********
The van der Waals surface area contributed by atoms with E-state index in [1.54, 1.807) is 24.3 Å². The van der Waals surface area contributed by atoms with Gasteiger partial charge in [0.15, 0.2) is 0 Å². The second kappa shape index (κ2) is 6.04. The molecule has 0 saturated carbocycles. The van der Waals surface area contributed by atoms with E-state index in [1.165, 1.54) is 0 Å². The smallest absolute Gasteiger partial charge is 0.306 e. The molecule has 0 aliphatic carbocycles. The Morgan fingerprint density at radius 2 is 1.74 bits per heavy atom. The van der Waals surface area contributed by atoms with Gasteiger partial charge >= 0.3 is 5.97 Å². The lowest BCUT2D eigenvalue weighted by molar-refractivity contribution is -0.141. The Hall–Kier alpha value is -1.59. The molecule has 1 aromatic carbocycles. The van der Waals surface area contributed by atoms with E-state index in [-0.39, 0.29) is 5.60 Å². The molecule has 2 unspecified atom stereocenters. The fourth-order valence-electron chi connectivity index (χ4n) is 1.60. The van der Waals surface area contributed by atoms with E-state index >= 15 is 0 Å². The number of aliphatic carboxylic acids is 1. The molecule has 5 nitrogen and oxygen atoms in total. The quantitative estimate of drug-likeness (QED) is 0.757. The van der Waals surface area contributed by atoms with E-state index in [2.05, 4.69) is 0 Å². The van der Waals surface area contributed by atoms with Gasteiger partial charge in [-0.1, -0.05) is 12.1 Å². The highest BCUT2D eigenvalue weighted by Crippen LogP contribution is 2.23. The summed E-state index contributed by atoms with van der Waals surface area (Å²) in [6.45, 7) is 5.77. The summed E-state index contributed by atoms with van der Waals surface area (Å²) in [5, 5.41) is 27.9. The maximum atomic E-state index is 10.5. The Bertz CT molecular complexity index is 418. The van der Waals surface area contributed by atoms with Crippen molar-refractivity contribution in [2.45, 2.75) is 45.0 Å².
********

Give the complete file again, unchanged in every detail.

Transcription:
The van der Waals surface area contributed by atoms with E-state index in [1.54, 1.807) is 24.3 Å². The van der Waals surface area contributed by atoms with Gasteiger partial charge in [0.15, 0.2) is 0 Å². The second kappa shape index (κ2) is 6.04. The molecule has 0 saturated carbocycles. The van der Waals surface area contributed by atoms with E-state index in [1.165, 1.54) is 0 Å². The smallest absolute Gasteiger partial charge is 0.306 e. The molecule has 0 aliphatic carbocycles. The Morgan fingerprint density at radius 2 is 1.74 bits per heavy atom. The van der Waals surface area contributed by atoms with Gasteiger partial charge >= 0.3 is 5.97 Å². The lowest BCUT2D eigenvalue weighted by molar-refractivity contribution is -0.141. The Hall–Kier alpha value is -1.59. The molecule has 1 aromatic carbocycles. The van der Waals surface area contributed by atoms with E-state index in [-0.39, 0.29) is 5.60 Å². The molecule has 2 unspecified atom stereocenters. The fourth-order valence-electron chi connectivity index (χ4n) is 1.60. The van der Waals surface area contributed by atoms with E-state index >= 15 is 0 Å². The number of aliphatic carboxylic acids is 1. The molecule has 5 nitrogen and oxygen atoms in total. The quantitative estimate of drug-likeness (QED) is 0.757. The van der Waals surface area contributed by atoms with E-state index in [2.05, 4.69) is 0 Å². The van der Waals surface area contributed by atoms with Gasteiger partial charge in [-0.1, -0.05) is 12.1 Å². The highest BCUT2D eigenvalue weighted by Crippen LogP contribution is 2.23. The summed E-state index contributed by atoms with van der Waals surface area (Å²) in [6.45, 7) is 5.77. The summed E-state index contributed by atoms with van der Waals surface area (Å²) in [5, 5.41) is 27.9. The maximum atomic E-state index is 10.5. The Bertz CT molecular complexity index is 418. The van der Waals surface area contributed by atoms with Crippen molar-refractivity contribution in [2.45, 2.75) is 45.0 Å².